The subsequent loss here is the loss of the water. The whole issue of what is subsequent damage, what is meant by a peril that occasions subsequent damage and what is meant by the phrase “not otherwise excluded was addressed in Prime Infrastructure (DBCT) Management Pty Ltd v Vero Insurance Ltd & Ors (2004).
In that case, the weld that failed was said to be damaged many years before the collapse of the machine. It was certainly not entertained by any party, nor ought to it have been, that the subsequent collapse of the entire machine was a consequential loss. I will return to the meaning of consequential loss later.
In the Prime Infrastructure case ‘Peril’ was found to mean:
Exposure to injury, loss, or destruction; risk; jeopardy; danger” .
Here there is no doubt that the escape of the water is subsequent loss of the water, which is exactly what the drafters of the write back clause had in mind when they drafted the write back provision.
Turning now to the definition of “Accidental Damage”. While the policy defines the term, “Accidental Damage” it only does so for the purpose of imposing a Sub-Limit or Policy Deductible. In other words, it is restricting the underwriter’s liability – not broadening the coverage.
I support the view of the claims officer that the loss is not caused by one of the perils listed and, therefore, the loss would be subject to any Accidental Damage Sub-Limit or Deductible. It is a bit tricky as the word “water” is shown in the definition but the loss is not physical loss .. caused by …water. Water is the property lost and not the cause of the loss. It is a fine but important distinction.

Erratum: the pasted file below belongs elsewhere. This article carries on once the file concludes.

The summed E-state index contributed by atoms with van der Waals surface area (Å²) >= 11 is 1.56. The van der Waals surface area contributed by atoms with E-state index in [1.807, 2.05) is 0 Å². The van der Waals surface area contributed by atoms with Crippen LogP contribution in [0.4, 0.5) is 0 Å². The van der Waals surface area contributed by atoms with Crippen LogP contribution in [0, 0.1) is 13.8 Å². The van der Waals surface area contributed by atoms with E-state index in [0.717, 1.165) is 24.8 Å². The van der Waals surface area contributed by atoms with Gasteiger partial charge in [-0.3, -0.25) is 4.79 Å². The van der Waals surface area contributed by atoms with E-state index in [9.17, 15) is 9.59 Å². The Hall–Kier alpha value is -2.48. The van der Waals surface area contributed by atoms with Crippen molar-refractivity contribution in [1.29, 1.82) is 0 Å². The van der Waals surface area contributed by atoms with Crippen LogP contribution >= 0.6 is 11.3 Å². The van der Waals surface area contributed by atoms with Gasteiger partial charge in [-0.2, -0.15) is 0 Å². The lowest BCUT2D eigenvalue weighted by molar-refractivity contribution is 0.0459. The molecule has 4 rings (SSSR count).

- The damage to the pipe itself is excluded.
- The cost of locating the leak but not the cost of fixing the pipe is covered under the policy, but not as accidental damage, but is limited to the Sub-Limit /deductible for Accidental Damage. The cover is, in fact, in place due to additional benefit (c) under the policy heading, The Indemnity.
- The loss of the water is subsequent, as opposed to consequential loss and is therefore covered under the policy, subject to the Sub-Limit for Accidental Damage not being exhausted.
Turning back to the issue of consequential loss. To suggest here that the loss of the water is consequential loss is like trying to suggest that theft of property is a consequential loss of someone breaking into the building, or a fire is a consequential loss to a rat chewing through a wire. They are subsequent not consequential losses.
The types of loss that are true consequential losses other than that covered by a business interruption policy are described in the remainder of the exclusion. The most common one I see is that, say, food in a fridge is undamaged in a fire by smoke or heat. However, the power goes off to the refrigerator and as a consequence of their not being any power the food perishes.
No business interruption policy or consequential loss policy that I can think of would cover the loss of the water. Section 2 of the ISR policy would not cover the loss of the water, even if the Insured had elected to take out the cover under the policy. The reason is that it is a first party or property loss, not a consequential loss.
As I said at the start of this opinion, there have been many claims considered under ISR and business pack policies for this type of loss or the loss of electricity where it has been stolen. In all cases, the claim has been met under the policy as a valid property, in the case of a ISR Section 1 Material Damage loss.
Hopefully in this case, my explanation will allow the insurance broker to go back to the property insurer and have them to reconsider their position in view of the above explanation and also advise the business interruption insurer that the claim under their policy has been withdrawn, as there is no coverage provided for this type of loss under the business interruption policy.